Casual ruling undone
The High Court has overturned a decision that could have seen long-term casuals get leave entitlements.
The court has unanimous ruled that a casual mining worker in a test case was not entitled to backpay and leave entitlements.
It comes after the Federal Court last year ruled in favour of casual mine worker Robert Rossato in his claim against labour hire company WorkPac.
Mr Rossato, who worked on casual contracts with WorkPac for three and a half years, was found to be a permanent worker with rights to backpay.
The landmark ruling prompted the federal government to undertake industrial law reforms on the fear that employers would be forced to spend billions backpaying casuals.
The High Court has upheld WorkPac’s appeal, saying the “the contractual arrangements between WorkPac and Mr Rossato did not include a mutual commitment to an ongoing working relationship between them after the completion of each assignment”.
The High Court found Mr Rossato's work rosters for the Glencore mine in Queensland did not establish a commitment between the parties to an ongoing working relationship after the completion of each assignment.
Australian Chamber of Commerce and Industry acting CEO Jenny Lambert said the common law practice around casual employment has been reinstated, keeping the express terms of an employment contract binding.
“The decision was a vindication for hundreds of thousands of employers who were thrown into distress and disarray by the early Federal Court decision,” she said.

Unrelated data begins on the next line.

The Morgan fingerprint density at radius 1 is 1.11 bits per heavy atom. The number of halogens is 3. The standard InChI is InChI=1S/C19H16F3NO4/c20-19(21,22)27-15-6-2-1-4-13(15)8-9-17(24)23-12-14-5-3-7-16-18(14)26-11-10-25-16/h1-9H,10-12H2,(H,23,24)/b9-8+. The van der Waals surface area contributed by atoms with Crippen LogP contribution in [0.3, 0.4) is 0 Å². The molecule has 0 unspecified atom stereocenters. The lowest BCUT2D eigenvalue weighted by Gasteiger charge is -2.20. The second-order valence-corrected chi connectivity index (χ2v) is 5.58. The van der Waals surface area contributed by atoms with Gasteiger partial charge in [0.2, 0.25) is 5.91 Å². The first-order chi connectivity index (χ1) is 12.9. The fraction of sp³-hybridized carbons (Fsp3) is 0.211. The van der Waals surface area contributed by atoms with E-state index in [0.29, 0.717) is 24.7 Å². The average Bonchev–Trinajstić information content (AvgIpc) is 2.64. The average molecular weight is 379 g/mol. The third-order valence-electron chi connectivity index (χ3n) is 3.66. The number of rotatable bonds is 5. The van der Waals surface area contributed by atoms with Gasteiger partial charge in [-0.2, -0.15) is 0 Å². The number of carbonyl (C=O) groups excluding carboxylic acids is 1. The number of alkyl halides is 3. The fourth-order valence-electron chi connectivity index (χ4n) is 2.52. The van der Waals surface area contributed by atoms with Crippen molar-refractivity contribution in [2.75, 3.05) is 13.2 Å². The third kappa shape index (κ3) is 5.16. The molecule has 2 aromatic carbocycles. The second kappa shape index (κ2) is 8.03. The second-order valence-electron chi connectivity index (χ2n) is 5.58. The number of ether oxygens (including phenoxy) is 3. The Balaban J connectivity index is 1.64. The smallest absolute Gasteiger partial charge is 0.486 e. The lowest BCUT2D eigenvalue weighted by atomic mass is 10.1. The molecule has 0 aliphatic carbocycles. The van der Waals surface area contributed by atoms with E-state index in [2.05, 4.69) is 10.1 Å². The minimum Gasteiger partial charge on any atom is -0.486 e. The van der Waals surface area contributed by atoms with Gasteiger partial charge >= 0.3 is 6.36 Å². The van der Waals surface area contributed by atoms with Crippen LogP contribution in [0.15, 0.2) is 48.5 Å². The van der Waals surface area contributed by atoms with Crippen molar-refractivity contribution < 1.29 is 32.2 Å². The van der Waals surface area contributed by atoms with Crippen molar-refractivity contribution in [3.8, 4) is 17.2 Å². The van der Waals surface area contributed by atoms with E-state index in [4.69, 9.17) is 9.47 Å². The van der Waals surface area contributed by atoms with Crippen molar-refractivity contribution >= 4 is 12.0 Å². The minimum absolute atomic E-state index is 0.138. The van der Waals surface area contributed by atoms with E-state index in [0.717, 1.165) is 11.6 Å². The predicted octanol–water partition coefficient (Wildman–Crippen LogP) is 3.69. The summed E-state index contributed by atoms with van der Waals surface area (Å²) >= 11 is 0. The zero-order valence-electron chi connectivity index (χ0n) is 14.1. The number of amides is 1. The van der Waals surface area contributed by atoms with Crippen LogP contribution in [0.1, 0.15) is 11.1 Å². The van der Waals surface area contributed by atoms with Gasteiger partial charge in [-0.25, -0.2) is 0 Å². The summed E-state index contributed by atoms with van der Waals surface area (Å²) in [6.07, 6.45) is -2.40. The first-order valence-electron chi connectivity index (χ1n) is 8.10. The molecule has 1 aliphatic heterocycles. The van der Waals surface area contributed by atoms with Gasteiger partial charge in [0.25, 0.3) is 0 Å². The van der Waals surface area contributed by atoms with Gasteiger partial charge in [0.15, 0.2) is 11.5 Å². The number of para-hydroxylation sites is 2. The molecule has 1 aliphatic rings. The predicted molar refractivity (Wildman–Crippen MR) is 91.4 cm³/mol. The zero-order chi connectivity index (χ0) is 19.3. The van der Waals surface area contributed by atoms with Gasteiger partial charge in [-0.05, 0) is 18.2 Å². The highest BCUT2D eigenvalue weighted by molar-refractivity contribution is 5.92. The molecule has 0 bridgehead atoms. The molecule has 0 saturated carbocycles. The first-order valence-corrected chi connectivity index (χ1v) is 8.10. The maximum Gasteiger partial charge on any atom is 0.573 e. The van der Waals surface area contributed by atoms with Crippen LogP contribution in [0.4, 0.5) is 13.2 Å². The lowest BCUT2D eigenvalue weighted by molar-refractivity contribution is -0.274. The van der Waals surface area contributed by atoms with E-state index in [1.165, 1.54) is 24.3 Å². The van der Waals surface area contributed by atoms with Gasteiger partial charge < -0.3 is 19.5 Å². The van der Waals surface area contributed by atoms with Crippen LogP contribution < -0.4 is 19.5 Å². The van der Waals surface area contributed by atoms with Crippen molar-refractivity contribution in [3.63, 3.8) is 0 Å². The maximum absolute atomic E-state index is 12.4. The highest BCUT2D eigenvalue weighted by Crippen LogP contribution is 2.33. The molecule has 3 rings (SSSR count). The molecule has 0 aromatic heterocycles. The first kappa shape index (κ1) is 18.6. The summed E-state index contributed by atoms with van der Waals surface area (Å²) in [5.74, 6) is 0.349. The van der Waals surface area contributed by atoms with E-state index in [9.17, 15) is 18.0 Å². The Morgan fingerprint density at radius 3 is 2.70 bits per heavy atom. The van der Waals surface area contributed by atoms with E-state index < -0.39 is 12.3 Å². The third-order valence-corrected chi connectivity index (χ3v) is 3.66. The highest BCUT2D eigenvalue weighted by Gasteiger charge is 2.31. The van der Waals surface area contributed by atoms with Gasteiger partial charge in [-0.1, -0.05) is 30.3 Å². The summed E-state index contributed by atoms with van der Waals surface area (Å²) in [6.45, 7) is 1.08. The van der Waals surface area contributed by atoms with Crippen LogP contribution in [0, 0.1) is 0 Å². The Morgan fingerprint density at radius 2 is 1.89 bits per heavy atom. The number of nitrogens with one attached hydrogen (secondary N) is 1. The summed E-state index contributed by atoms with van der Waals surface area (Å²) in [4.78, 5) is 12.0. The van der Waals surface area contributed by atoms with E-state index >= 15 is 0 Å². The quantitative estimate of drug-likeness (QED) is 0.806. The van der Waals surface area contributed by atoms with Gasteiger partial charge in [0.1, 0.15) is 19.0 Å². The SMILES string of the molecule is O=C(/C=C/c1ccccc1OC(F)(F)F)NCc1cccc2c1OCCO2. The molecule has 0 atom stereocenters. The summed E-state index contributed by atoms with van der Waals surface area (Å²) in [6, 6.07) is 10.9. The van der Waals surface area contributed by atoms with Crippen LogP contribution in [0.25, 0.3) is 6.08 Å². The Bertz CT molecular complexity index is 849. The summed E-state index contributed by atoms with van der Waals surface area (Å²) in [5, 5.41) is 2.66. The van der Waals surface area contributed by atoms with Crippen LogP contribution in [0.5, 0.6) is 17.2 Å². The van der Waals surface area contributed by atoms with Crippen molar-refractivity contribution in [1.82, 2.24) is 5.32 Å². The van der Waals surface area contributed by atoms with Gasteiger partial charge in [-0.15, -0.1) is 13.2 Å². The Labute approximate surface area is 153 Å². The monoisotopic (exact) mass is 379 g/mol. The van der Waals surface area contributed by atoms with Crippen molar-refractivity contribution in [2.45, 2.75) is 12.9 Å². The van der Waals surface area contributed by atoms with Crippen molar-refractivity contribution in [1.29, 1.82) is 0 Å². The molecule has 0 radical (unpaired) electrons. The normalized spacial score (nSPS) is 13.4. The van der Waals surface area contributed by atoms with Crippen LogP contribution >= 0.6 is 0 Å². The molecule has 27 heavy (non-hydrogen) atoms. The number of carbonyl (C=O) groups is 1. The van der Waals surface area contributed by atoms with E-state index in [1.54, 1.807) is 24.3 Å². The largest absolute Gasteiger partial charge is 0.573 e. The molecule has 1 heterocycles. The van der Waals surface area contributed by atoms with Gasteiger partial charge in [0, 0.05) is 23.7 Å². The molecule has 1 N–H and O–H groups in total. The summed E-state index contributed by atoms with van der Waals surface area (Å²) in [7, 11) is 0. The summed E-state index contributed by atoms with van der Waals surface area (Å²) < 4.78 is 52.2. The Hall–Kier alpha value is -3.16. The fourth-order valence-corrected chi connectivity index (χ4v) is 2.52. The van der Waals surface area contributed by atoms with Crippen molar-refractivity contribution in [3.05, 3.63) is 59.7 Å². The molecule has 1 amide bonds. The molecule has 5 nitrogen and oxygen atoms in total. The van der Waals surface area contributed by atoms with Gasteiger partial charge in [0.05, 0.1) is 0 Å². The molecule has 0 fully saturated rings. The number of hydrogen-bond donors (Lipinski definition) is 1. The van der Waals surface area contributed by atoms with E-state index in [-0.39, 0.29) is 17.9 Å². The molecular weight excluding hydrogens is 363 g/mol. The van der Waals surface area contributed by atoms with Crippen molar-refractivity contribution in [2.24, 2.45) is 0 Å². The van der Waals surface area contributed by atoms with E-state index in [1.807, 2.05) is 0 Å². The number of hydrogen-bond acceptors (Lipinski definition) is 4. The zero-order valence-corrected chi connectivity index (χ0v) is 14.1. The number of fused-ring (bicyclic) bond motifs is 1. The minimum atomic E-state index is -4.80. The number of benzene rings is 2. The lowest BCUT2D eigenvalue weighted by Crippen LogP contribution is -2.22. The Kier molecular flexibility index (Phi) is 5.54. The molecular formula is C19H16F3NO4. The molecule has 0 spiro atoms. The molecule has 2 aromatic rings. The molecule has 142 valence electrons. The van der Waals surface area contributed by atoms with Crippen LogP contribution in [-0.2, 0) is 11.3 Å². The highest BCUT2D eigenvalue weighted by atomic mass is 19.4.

The ruling is expected to support the business models of firms like Uber and Deliveroo, who have long been accused of using subcontracting as a way to distance themselves from people who might otherwise be deemed employees.
University of Adelaide law professor Andrew Stewart said the High Court's ruling will allow companies to continue casualising the workforce.
“Today's ruling confirms that you're a casual if the contract you've signed says you're a casual – not if the work you're doing is genuinely casual in nature,” he said.
“It's an open invitation to businesses to hire workers as independent contractors rather than employees – meaning they don't just miss out on annual leave, but minimum wages, limits on working hours, the right to complain of unfair dismissal, and maybe super and workers' compensation as well.
“It will potentially open up new ways of cutting wages and working entitlements, when workers – and the economy – can least afford it.”